That morning he was in an amphibious troop carrier on the coast of France. “They told us we were landing in Normandy,” Payne remembers, sitting now at a dining room table in his hillside house on a bright autumn afternoon. “Landing on the beaches. The only thing they told us was ‘You’re going in under fire.’ And that was sure right.
”We had no idea what those big shells would sound like. They had a whistle, a sort of screaming noise. And we didn’t know what they were, until they started hitting the water and hitting the ground. The sand, rather.”
He made it ashore in one piece. And he had no way of knowing that, ironic as it was, his landing at Normandy on D-Day would be one of the smoothest parts of his time in the war.
His clearest memory of D-Day is walking down a hill above the beaches, through some rough undergrowth, and seeing a group of German soldiers running in panic at the surprise invasion. “They had some American boys captured,” he says, “but when the Germans saw an infantry outfit coming, they were stampeding in a panic and started trying to surrender. A German soldier handed one of the Americans his rifle, and the boy handed it back to him.
“We all started laughing and we couldn’t stop. We thought it was the funniest thing we’d ever seen.” Payne shakes his head at the memory. “The American finally kept the rifle, so it worked out. But when you’re in a war, you don’t have time to think. You just do whatever’s in your mind. Sometimes you do the right thing, sometimes you do the wrong thing.”
In some of the heaviest fighting, after his unit had advanced into Belgium, Payne would make a spur-of-the-moment decision that changed his role for the rest of the war—and earned him a battlefield promotion. Though his company’s official training was in bridge-building, those skills quickly took a backseat to combat. “We were taking fire, and the boy on the machine gun flipped his lid and stopped shooting. We were all exposed and they were going to kill us, so I jumped over on the machine gun ... it was a Browning .50 caliber; we called it a 50...and started firing it. The sergeant wanted to know who it was, and they told him ‘It’s Payne.’ And he said, ‘You go tell Payne not to get off of that 50. He’s just saved our you-know-what.’ So I fired that machine gun for the rest of the war. And they promoted me from Private First Class to a T/5.”
Payne’s service overseas came at a cost. He’ll never be free of the shrapnel in his legs, or regain the toes he lost to frostbite, which a medic hastily removed on a roadside. But the glass case of medals in his living room has no Purple Heart in it. “We didn’t even apply,” he says. “The way we thought back then was that Purple Hearts were for dead people. It was what the Army sent home to your family when you were killed. And we didn’t want one of those.” (Earlier this year, he found out he was supposed to have received another medal for his WWII service, from the government of France, but with the paperwork factor it may be a few more months in arriving.)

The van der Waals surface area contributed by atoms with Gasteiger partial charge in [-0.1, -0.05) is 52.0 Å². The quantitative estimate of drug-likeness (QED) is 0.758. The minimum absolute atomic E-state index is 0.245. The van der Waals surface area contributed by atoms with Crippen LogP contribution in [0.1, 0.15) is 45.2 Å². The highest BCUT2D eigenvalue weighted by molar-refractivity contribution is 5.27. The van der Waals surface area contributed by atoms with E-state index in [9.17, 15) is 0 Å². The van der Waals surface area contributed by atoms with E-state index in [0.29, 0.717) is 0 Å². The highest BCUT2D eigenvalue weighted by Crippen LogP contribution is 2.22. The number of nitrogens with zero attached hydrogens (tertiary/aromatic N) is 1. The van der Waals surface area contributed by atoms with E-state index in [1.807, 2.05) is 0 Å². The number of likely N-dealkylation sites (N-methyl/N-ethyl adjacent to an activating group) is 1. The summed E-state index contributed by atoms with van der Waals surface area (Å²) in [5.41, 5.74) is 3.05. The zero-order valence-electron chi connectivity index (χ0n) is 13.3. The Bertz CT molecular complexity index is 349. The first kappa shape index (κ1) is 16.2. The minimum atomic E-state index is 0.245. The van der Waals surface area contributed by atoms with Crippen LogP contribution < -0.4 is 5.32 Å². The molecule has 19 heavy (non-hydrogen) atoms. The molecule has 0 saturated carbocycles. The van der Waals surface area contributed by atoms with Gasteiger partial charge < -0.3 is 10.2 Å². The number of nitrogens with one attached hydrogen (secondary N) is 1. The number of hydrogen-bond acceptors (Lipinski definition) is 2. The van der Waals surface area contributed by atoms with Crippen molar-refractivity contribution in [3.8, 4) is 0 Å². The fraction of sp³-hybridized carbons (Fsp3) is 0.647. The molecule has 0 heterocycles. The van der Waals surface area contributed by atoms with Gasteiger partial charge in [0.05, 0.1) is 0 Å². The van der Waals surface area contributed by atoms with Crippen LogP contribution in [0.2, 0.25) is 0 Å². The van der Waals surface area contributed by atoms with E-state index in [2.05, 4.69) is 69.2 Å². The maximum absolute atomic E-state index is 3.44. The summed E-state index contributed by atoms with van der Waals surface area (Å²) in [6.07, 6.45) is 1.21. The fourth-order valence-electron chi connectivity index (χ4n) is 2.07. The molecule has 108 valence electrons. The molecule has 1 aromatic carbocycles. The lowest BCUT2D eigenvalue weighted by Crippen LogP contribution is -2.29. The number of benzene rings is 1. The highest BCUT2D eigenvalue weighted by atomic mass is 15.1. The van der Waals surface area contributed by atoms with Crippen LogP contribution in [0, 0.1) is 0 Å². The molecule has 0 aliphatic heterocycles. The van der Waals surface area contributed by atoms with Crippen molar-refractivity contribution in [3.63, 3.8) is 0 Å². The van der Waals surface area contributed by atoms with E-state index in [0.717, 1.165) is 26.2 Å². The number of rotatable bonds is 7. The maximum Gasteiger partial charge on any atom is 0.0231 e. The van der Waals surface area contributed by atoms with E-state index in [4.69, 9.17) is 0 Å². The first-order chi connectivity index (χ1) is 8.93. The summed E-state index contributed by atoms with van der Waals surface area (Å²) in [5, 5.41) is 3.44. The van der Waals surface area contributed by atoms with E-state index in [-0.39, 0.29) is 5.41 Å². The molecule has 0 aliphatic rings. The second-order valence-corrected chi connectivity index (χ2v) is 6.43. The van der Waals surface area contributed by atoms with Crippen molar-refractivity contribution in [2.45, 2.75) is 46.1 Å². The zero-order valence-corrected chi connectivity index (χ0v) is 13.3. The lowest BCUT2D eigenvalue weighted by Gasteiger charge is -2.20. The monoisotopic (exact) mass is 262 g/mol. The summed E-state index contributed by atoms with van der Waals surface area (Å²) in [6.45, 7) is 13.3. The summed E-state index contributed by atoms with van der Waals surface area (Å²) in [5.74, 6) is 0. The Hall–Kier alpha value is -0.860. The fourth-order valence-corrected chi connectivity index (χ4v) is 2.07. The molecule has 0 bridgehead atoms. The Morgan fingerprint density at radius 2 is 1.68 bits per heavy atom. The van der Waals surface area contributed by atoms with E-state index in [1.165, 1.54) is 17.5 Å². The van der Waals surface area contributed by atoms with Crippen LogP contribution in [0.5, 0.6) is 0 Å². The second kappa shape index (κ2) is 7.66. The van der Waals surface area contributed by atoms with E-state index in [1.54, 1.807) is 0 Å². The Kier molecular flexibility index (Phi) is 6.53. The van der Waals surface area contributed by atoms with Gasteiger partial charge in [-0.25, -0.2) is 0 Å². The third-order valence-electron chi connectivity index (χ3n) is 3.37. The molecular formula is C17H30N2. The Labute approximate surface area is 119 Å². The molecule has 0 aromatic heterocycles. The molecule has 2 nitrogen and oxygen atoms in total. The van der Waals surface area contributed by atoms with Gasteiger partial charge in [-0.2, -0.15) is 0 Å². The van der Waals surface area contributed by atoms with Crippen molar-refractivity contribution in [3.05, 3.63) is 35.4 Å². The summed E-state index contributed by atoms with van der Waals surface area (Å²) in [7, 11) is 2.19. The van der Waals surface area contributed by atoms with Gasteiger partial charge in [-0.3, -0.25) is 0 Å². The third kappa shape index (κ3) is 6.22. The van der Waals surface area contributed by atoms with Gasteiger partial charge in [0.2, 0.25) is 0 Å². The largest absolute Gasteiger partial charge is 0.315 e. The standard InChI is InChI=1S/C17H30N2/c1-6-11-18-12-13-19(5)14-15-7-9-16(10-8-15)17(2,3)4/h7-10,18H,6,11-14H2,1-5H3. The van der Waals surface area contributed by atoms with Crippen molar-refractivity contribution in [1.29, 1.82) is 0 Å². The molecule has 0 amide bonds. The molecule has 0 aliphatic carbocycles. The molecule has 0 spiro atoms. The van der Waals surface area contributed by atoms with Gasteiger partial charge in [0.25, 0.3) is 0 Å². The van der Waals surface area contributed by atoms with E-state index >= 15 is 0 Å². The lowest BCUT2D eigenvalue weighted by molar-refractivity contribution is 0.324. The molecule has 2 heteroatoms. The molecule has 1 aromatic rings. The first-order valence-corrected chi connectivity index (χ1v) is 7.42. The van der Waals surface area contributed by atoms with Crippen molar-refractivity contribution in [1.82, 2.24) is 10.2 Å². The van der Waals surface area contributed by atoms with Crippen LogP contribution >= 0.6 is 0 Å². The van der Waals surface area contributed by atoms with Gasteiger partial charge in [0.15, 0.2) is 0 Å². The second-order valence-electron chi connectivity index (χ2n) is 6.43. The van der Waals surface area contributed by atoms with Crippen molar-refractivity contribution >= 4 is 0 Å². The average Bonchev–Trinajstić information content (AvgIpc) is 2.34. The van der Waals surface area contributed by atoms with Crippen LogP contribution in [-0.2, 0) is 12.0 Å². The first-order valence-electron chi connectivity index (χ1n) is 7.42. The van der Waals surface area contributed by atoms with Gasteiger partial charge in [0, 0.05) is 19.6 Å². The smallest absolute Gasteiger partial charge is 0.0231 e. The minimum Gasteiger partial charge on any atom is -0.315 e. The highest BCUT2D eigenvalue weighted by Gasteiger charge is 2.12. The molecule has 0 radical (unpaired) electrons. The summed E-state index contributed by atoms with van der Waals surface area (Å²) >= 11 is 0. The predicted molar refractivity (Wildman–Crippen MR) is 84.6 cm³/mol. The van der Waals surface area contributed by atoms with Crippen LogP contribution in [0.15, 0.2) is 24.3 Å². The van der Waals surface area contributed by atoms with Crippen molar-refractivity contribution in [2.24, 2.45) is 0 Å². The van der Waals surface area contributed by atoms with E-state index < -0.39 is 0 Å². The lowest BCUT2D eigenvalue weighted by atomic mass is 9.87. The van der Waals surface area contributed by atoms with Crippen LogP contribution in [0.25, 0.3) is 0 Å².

The emotional after-effects haven’t gone away, though they’ve lessened some since his first years back at home. Loud noises would cut through him like a knife, and any unexpected touch from another person made him jump out of his skin — even his wife’s arm in bed, trying to rouse him from a nightmare. “In a war,” he says, “when somebody would shake you in your sleep, it meant ‘Something terrible’s happening! Get up, we’ve got to fight!’ But the nervous problems back at home, I didn’t have them nearly as bad as some did. Some of the guys just couldn’t function at all, couldn’t get around.”
The scale of the deaths and destruction during the war is impossible to envision unless you were there, Payne says. It was common, he remembers, to see tire tracks and tank tracks with body parts and pieces of flesh underneath them, ground down into the mud. “It was impossible to bury everybody,” he says. “There was just so much death.”
Even his scattered warm memories of the hellish time have a component of sadness attached. Such as the day he had lost his toes, and a soldier he barely knew came up to him out of the blue and offered him a pair of new socks. “I asked him why he’d kept them that whole time,” Payne says, “and he told me, ‘Aw, I’ve carried them long enough. Might as well put ‘em to good use.’ And then the next morning...”
His voice breaks, and he has to look out at the turning leaves for several moments before he’s comfortable talking again. “The next morning we found him killed,” Payne says. “He’d been shot. I tell you what, when you live and eat and sleep with a group of men, 24 hours a day, it really hurts to lose one of them.”